THE REPUBLIC OF UGANDA
IN THE HIGH COURT OF UGANDA SITTING AT ARUA
CIVIL APPEAL No. 0019 OF 2013
(Arising from Arua Chief Magistrate’s Court Civil Suit No. 0063 of 2010)
ONZIA ELIZABETH ….…….…………………….……………….…… APPELLANT
SHABAN FADUL (as Legal Representative of }
KHEMISA JUMA } .………….……… RESPONDENT
Before: Hon Justice Stephen Mubiru.
In the court below, the appellant sued the respondent for trespass to land seeking a permanent injunction to guarantee her quiet enjoyment of the land in dispute, a declaration that she owns the land and an award costs with interest. Her case was that at all material time since the year 1981 she has been in physical possession of land situated at Tanganyika, Asuru Cell in Arua Municipality measuring approximately 25 metres by 100 meters by 30 meters. In the year 2000, without her consent, the respondent entered onto the land and began laying adverse claims to it, obstructing the appellant and carrying out unauthorised activities thereon, including cutting down her trees growing on the land.
The respondent in her written statement of defence, the respondent stated that she owns the land in dispute through customary inheritance from her late father, the late Juma Draku. It is the appellant who during the year 2000 trespassed onto the land by planting trees thereon. She also pleaded res judicata stating that the subject matter of the suit had previously been decided by the L.C.III Court of Dadamu Sub-county which ordered the appellant to vacate the land in dispute save that the respondent was ordered to pay the appellant compensation for her trees on the land. The respondent rendered the amount ascertained through valuation but the appellant rejected it, insisting on a much higher figure.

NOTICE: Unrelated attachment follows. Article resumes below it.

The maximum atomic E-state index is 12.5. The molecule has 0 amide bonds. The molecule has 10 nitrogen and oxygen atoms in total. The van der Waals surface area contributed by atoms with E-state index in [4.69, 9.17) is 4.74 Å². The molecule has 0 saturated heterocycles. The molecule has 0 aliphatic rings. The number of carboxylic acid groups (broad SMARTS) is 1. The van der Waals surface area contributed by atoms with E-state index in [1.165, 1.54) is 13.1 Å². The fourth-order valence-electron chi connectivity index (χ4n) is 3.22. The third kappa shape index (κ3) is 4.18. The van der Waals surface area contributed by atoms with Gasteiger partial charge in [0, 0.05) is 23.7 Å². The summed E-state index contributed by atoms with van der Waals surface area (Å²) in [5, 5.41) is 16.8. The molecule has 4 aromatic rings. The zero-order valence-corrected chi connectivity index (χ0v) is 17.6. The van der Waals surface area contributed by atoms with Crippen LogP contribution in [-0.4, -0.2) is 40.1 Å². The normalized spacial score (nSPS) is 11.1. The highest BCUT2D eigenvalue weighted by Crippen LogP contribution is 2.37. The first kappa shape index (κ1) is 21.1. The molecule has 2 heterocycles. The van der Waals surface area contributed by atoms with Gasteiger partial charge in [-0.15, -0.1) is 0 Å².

The question of res judicata was argued as a preliminary point of law. After listening to the submissions of counsel, the court ruled that the suit was res judicata and reserved only the issue of compensation.
Being dissatisfied with that decision the appellant challenges it on the following grounds, namely;-
- The learned trial magistrate erred in both in law and fact when he held that the issue of trespass in civil suit No. 063 of 2010 was res judicata.
- The learned trial magistrate erred both in law and fact when he held that civil suit No. 063 of 2010 was res judicata when the L.III Court of Dadamu Sub-county was not a court of competent jurisdiction.
- The learned trial magistrate erred both in law and fact when he held that the parties in civil suit No. 063 of 2010 appear to have consented to the ownership of the suit land that it belonged to the respondent whereas the appellant is the owner of the suit land.